Tuesday, August 18, 2009

Ingredients 2: I finished the adze

This is an update of my Ingredients post which was about putting together the items and the skills necessary to put together a replica of an ancient Chamorro adze. I'm happy to say that I am finished with the first and made another. I am still looking for ways to improve their construction and quality though. These tools are intended as replicas and for display only of course.
It took some time, research and a lot of trial and error but I am happy with the final products shown here in a couple of pictures. I remain amazed at how the ancient people manufactured these implements without the use of the modern tools. Although I used saws, electric grinders and polishers, sand paper, and anything convenient to cut, shape and bind, I believe I shared with them a very deep personal experience in crafting these tools.
This is Higam hima: Hacha (higam: adze, hima: giant clam, and hacha: one). This was my first attempt hence hacha, the ancient Chamorro word for one. In the Ingredients post about the adze, I referred to them as gachai, the name that was in the Chamorro-English Dictionary (Topping, Ogo, & Dungca). I found out later that gachai is from the Spanish word hacha that means adze or ax. So it is kind of funny that hacha means both adze and one! I will use higam hima from now out of respect and acknowledgment of the ancient language.
I kept the handle long for Hacha just to give it a more interesting character. I wound the binding on the handle where it is at most balanced to hold as a tool. Here are some details to the binding of the head of the tool.
Here's a top and bottom views to show the niyok (coconut) sennit binding and the hima blade.
Can you see the fine grain pattern of the niyoron (Cordia subcordata) wood? Niyoron is not a very hard wood but I wanted to use it for this project to bring awareness to its existence and importance as a native tree to the CNMI. Being so Flame Tree-centric, I bet you can ask many locals about niyoron and you would get a puzzled look not lot of information. You can probably blame this mostly on the lost carving traditions of the ancients. We need to be more aware of our native and endemic trees to appreciate them.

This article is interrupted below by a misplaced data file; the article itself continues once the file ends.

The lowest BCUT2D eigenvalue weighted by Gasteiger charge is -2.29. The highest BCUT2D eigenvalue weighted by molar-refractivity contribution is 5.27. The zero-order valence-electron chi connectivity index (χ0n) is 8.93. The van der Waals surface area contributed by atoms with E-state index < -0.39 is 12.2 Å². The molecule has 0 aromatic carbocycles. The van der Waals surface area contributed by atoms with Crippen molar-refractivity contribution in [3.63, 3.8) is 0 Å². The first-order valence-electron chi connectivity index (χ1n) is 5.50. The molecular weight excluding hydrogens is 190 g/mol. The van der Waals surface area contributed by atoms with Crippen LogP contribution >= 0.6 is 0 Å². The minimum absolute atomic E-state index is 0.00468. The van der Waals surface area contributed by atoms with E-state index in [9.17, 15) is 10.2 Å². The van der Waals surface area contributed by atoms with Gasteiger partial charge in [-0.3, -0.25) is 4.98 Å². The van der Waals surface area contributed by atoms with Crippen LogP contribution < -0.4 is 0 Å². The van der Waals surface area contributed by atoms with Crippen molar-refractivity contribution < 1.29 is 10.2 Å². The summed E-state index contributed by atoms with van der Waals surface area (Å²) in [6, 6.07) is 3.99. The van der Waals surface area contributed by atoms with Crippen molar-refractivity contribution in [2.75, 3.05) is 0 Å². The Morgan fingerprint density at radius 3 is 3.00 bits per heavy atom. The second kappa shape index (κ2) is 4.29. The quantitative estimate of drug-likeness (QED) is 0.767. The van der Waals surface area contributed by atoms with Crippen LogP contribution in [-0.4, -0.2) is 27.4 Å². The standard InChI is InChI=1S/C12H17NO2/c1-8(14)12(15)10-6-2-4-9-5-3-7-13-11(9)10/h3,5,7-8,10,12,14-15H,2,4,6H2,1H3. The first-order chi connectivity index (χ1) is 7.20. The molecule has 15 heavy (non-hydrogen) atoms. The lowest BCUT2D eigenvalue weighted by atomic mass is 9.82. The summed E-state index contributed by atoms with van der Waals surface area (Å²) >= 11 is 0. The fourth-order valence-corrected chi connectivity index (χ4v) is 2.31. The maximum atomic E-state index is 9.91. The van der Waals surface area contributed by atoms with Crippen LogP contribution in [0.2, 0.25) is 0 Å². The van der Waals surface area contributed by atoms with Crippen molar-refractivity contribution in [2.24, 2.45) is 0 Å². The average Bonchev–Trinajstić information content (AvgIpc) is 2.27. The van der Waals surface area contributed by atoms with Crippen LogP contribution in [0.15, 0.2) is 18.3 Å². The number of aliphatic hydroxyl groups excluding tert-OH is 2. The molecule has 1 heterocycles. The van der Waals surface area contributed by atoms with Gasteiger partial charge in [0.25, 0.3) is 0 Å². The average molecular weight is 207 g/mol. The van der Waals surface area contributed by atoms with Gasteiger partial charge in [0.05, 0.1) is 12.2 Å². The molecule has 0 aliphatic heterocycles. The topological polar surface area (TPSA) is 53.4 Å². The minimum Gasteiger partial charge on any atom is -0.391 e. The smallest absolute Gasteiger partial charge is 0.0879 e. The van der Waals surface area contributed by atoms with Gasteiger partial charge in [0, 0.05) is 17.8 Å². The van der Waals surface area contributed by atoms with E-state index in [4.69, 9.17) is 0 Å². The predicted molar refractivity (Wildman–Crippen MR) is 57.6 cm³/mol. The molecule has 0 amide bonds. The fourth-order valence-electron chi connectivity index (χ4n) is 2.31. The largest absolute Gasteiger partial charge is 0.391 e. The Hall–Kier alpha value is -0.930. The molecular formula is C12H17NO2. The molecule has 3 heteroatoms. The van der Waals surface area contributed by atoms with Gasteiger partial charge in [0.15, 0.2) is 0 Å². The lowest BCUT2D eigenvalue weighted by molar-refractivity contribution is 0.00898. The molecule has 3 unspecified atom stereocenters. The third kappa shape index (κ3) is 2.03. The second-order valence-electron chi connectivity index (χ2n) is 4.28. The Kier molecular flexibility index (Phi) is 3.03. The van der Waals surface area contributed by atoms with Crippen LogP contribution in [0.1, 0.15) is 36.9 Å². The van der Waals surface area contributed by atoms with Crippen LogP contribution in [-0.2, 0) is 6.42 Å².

I really enjoyed the act of binding with the coconut sennit. The binding is the hardest step in all, and making rope is even harder. No, I didn't make the sennit but I am researching how it is done. I'll post a little later on how to make cords out of natural fibers. Here you will find a nice story put together by the Pacific Arts Magazine on traditional canoe making in the Solomons which has a small description of how coconut sennit is made.
There are many techniques to binding, such as being able to secure and hide the ends of the sennit. I spent a good deal of time looking for information in the absence of actual instructions in binding these tools. All the hard work pays of in the end though!This is Higam hima: Hugua (or two in the ancient Chamorro language). I salvaged the handle from a niyoron tree that was indiscriminately cut down to make room for one of Saipan's many strip malls. Guess what they have there now? You guessed right if you said pawn shop and video poker arcade!

The handle of Hugua is not as straight as Hacha giving it a much different look and balance. Hugua is a reminder to me that we must remain vigilant in preserving the natural environment against careless sprawl. Here are some head shots.

The limb of the wood that I used had a neat knot that I kept for the final product to retain a bit of that interesting character.
Below is another view that shows the fine grain of the wood on Hugua. For both higam I opted to keep them very simple and not adorn them with carvings or inlays to emphasize look of the raw materials. I kept the sanding of the wood a little on the rough side and finished it with tung oil to preserve the original grain quality. I also used a little wood glue just enough so that is retained in case the sennit unravels because of mishandling or dropping. I assume that natural gums or sticky saps were used in the past for this purpose anyway but did not experiment with those at this time.
I really want to put Hacha yan Hugua in the art show at Joeten Motors in September. I hope I have enough time to put together a few other crafts and illustrations to share. I hope you like the two adzes and thank you for allowing me to share with you my creative journey in making them.

Ti napu.

The Beachcomber


Lewie said...

Enjoy reading your blog. Nice to see you're keeping it going. I've been to old man by the sea, but have never been to the 2nd grotto. I'll be checking that out now.

The Beachcomber said...

Nice of you to drop by, Lewie. I was just thinking of you since I finished the project. I recalled that you wanted to put a higam hima together for yourself. I'll be getting more coconut sennit soon so I can spare you some. I think I saw a branch of mahogany that fell down in Navy Hill that may give us a nice handle. Those are the "prehistoric looking trees" that you told me about at one time (Sweitenia macrophylla). It's an introduced hardwood but we can look for something native too if you like.

Sean said...

Very cool. The next one you make should be for "use" and not just display!

You're a very talented man, BC!

The Beachcomber said...

Thanks for the compliments, Sean! Yes, I hope one day someone will invite me to a traditional Chamorro or Carolinian canoe building. I will have to insist on using some traditional adze replicas at some point during the construction.

Deece said...

Great job! I'm looking forward to seeing these and your other work in the show this month. I don't think I'll have anything to display.